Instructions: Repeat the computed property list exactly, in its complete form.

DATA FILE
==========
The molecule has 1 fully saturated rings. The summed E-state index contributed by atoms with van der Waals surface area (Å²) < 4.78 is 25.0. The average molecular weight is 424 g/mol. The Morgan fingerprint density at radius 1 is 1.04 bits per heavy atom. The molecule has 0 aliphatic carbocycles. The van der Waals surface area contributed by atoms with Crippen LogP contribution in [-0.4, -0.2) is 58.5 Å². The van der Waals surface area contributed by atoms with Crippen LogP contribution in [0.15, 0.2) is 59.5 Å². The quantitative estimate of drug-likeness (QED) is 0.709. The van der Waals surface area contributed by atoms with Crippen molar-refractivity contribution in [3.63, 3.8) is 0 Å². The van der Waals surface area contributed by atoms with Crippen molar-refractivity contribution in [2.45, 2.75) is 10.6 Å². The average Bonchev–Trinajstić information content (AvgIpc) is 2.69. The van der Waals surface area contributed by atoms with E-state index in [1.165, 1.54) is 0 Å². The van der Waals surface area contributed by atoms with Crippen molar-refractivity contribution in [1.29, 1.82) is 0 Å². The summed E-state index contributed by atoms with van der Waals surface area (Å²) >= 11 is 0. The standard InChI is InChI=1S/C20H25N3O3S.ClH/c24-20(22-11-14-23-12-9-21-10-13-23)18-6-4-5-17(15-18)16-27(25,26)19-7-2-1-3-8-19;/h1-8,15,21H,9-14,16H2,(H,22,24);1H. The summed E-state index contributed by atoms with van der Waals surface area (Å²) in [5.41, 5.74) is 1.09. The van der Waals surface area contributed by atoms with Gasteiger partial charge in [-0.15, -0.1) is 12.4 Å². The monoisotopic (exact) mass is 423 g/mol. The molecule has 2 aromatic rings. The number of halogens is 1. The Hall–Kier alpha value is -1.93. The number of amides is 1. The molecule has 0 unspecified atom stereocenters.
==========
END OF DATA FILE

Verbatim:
The molecule has 1 fully saturated rings. The summed E-state index contributed by atoms with van der Waals surface area (Å²) < 4.78 is 25.0. The average molecular weight is 424 g/mol. The Morgan fingerprint density at radius 1 is 1.04 bits per heavy atom. The molecule has 0 aliphatic carbocycles. The van der Waals surface area contributed by atoms with Crippen LogP contribution in [-0.4, -0.2) is 58.5 Å². The van der Waals surface area contributed by atoms with Crippen LogP contribution in [0.15, 0.2) is 59.5 Å². The quantitative estimate of drug-likeness (QED) is 0.709. The van der Waals surface area contributed by atoms with Crippen molar-refractivity contribution in [3.63, 3.8) is 0 Å². The van der Waals surface area contributed by atoms with Crippen molar-refractivity contribution in [2.45, 2.75) is 10.6 Å². The average Bonchev–Trinajstić information content (AvgIpc) is 2.69. The van der Waals surface area contributed by atoms with E-state index in [1.165, 1.54) is 0 Å². The van der Waals surface area contributed by atoms with Crippen molar-refractivity contribution in [1.29, 1.82) is 0 Å². The summed E-state index contributed by atoms with van der Waals surface area (Å²) >= 11 is 0. The standard InChI is InChI=1S/C20H25N3O3S.ClH/c24-20(22-11-14-23-12-9-21-10-13-23)18-6-4-5-17(15-18)16-27(25,26)19-7-2-1-3-8-19;/h1-8,15,21H,9-14,16H2,(H,22,24);1H. The summed E-state index contributed by atoms with van der Waals surface area (Å²) in [5.41, 5.74) is 1.09. The van der Waals surface area contributed by atoms with Gasteiger partial charge in [-0.15, -0.1) is 12.4 Å². The monoisotopic (exact) mass is 423 g/mol. The molecule has 2 aromatic rings. The number of halogens is 1. The Hall–Kier alpha value is -1.93. The number of amides is 1. The molecule has 0 unspecified atom stereocenters.